My introduction to International Midwife Assistance (IMA) came in 2006 when I spent three weeks as a volunteer in their Community Midwife Training Program in Bamiyan province, Afghanistan. IMA offers a high level of people-to-people assistance, with almost no bureaucracy. Our services were direct, personal and highly valued by the recipients.
About Author: Marion Toepke McLean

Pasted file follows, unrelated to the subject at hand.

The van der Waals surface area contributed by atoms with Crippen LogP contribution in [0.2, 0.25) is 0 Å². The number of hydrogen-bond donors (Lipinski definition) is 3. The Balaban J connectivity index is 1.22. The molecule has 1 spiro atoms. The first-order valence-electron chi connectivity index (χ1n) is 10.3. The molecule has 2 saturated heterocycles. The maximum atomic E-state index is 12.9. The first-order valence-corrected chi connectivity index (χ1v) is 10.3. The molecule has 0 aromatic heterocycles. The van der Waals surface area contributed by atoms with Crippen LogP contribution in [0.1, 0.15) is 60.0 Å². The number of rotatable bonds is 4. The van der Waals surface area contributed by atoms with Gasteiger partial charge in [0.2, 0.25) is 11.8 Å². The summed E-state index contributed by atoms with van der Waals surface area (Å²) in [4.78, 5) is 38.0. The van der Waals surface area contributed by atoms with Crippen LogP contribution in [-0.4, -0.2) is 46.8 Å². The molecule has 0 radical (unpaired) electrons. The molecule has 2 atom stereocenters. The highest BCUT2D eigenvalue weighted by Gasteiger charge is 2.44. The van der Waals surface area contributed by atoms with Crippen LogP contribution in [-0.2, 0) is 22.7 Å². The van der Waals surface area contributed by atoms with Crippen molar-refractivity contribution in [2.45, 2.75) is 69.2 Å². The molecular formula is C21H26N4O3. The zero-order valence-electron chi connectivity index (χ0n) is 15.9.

Marion Toepke McLean, CNM, attended her first birth as primary midwife in August 1971. She received her nursing degree from Pacific Lutheran University in 1966 and her midwifery and family nurse practitioner degree from Frontier Nursing Service in 1974. From 1976 through 2001 she did home, clinic and hospital births, while also working as a family nurse practitioner. In 1980 she taught a year-long program for local midwives, returning to Frontier Nursing Service to teach during the summer. She had a homebirth practice until 1985, when she went to work at the Nurse-Midwifery Birthing Service, a freestanding birth center. In June 2000 she completed a BA in International Studies at the University of Oregon, with concentrated studies on Mexico. Since 2002 she has worked in a reproductive health clinic and attended an occasional homebirth. She lives in Eugene, Oregon, and is a contributing editor to Midwifery Today.
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